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Pete Stephens ’67: Making a Difference in Fitchburg

Pete Stephens ’67
Pete Stephens ’67

Seventy-eight years young, Pete Stephens ’67 has a Peter Pan-like attitude when it comes to work and helping students in his adopted hometown of Fitchburg, Massachusetts. “I’m never going to grow up. I like staying active,” said Stephens.

Stephens refuses to stand still. In a career that spans decades, not to mention several schools and a variety of positons in the district, Stephens has worked hard to make a connection with students and the community. In fall of 2016, he received the Division IV All-State School Committee Award for contributions to public schoolchildren from the Massachusetts Association of School Committees.

Stephens, who has worked as a teacher, administrator, and most-recently school committee member in Fitchburg, demonstrated his drive and determination even as a student at Keene State when he took classes despite holding down a fulltime job and having to commute each day from his hometown. Deciding to major in elementary education after enjoying his experience working with children at his local YMCA, Stephens loved Keene State’s campus community. “Keene State was a great school to attend. You got to know everybody, including the professors,” said Stephens, who recalls having a cup of coffee with his teachers in the campus club.

A highly-regarded three-sport athlete at Fitchburg High School, Stephens also made a name for himself playing baseball and soccer at Keene State. “I was 6-feet tall and 230 pounds when l played fullback,” he said. “Guys didn’t like to tangle with me.”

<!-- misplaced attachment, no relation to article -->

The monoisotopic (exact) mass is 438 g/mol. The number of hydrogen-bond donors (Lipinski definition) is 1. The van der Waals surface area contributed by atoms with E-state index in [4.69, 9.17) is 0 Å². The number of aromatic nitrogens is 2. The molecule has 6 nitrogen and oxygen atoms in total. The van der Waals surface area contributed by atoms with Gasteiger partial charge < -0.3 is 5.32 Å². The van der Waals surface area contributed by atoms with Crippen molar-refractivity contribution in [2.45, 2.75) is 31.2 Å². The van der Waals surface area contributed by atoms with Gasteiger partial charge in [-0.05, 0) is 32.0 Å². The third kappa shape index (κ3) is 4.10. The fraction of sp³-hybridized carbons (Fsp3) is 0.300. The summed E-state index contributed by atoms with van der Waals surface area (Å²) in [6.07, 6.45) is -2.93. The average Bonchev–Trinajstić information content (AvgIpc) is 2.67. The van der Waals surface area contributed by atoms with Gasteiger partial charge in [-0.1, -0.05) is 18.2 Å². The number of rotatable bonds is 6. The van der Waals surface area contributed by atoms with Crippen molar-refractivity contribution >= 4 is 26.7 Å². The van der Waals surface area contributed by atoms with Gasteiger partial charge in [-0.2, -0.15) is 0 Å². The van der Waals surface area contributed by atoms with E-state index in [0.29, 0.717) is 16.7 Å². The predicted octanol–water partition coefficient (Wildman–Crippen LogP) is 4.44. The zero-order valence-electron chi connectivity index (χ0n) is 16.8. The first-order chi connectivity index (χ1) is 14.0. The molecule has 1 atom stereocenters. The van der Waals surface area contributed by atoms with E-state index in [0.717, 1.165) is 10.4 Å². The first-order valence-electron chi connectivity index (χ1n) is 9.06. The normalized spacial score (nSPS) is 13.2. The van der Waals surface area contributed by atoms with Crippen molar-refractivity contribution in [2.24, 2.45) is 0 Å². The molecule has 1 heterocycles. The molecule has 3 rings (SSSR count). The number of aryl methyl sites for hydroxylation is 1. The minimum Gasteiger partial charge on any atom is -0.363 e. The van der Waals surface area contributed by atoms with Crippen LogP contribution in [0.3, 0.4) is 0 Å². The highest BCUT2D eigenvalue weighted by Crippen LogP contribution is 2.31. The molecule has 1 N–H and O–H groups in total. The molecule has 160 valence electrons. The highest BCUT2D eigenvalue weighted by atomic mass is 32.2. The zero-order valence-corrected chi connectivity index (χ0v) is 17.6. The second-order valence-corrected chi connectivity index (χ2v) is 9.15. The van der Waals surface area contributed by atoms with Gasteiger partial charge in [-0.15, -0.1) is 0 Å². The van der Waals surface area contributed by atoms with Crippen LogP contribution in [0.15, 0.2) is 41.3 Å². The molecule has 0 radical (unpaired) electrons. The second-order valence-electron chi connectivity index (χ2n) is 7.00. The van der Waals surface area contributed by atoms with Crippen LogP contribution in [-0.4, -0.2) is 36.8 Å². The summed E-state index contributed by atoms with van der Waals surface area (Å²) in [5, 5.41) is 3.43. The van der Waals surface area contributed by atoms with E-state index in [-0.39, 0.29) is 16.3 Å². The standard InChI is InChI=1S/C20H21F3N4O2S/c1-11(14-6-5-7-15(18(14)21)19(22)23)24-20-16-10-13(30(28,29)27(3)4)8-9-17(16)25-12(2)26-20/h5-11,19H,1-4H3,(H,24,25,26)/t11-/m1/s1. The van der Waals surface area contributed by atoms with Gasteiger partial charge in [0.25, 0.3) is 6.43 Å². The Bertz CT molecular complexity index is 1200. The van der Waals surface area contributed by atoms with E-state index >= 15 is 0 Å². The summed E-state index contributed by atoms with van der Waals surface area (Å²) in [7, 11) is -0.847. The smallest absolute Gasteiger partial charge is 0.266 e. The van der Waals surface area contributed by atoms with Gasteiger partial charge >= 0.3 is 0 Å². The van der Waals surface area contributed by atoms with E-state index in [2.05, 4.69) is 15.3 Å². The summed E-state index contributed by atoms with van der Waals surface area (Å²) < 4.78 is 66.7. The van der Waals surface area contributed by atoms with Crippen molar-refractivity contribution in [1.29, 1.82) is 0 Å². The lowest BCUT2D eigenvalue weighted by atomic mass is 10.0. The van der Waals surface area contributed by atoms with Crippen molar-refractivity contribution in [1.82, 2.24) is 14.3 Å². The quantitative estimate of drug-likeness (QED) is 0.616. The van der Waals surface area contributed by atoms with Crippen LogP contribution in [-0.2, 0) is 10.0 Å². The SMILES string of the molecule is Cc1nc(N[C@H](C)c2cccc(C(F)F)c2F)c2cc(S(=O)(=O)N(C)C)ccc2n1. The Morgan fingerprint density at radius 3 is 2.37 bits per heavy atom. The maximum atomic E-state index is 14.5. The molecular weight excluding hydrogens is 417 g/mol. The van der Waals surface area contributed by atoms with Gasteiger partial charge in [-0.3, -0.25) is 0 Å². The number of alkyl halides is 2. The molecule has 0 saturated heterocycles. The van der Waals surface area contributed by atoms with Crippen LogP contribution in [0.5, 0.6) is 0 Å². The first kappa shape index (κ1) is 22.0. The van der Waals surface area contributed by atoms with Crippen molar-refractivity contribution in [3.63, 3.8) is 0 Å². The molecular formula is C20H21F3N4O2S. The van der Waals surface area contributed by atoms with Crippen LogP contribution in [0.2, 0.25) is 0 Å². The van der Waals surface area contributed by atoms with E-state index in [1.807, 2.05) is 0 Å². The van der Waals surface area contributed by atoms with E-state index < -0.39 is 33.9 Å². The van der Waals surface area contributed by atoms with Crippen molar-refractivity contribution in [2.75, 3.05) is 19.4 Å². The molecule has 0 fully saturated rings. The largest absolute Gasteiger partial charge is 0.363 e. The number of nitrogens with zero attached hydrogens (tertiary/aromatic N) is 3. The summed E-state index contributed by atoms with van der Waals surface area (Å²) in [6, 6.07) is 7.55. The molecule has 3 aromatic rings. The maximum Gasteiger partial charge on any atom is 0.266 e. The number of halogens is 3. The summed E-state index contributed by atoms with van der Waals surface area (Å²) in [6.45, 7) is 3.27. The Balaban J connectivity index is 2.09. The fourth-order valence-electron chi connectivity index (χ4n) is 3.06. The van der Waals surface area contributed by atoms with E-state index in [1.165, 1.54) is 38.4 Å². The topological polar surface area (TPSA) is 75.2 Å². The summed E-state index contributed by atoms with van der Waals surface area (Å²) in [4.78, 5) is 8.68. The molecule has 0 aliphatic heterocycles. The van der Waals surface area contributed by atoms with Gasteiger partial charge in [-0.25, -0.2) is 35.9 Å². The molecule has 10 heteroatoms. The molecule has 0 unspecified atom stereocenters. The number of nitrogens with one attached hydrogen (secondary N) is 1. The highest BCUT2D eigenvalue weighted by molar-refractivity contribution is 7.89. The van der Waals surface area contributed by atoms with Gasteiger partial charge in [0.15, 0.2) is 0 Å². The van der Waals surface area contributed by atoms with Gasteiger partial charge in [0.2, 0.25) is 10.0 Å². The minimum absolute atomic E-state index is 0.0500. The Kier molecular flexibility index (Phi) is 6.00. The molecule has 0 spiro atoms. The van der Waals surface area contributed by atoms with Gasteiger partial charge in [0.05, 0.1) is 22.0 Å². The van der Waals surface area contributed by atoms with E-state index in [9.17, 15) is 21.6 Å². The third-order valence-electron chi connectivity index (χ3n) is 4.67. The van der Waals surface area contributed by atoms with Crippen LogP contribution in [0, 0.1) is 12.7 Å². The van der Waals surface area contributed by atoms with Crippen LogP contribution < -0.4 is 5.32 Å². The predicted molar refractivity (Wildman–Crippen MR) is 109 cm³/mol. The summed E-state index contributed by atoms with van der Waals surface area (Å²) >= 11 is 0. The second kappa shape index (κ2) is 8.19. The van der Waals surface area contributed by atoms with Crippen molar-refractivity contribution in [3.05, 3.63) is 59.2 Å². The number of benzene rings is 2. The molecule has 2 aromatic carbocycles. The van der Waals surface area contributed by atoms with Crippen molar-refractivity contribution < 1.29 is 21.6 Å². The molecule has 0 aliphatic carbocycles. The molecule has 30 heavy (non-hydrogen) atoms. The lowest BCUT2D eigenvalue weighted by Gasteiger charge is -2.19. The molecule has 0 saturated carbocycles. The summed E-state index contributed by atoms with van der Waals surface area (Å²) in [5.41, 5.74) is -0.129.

Stephens taught sixth grade in Fitchburg for four years, before moving into administration. Returning to Keene State in 1971 to earn a master’s degree in education administration, Stephens began an administrative adventure that included stops throughout the district. Serving as both a vice principal and principal during his career, Stephens was noted for his organizational skills and his ability to step in some difficult situations and provide order and discipline. “I could always listen to kids and understand their problems,” said Stephens, whose own upbringing enabled him to form a special bond with his students.

Stephens wasn’t the only one in the family to work in education. His wife Claudia, who was a varsity cheerleader and member of the drama club at Keene State, also taught in Fitchburg for 33 years. Her ties to the College include her mother Marion who was a 1926 graduate of Keene Normal School, before it became Keene State College.

Although he planned to retire in 2002, Stephens kept on working, serving as a substitute administrator at several schools as well as the headmaster at the Fitchburg Arts Academy. Stephens was recently named to the Fitchburg High School Hall of Fame and included in the Fitchburg Sentinel & Enterprise’s list of 2016 memorable local people. He continues to connect with the community. He also finds time to serve as the Fitchburg member of the CAPS Collaborative Board of Directors, a group that provides educational services for students with special needs in central Massachusetts. “It feels really good to make an impact in the place you call home,” he said.

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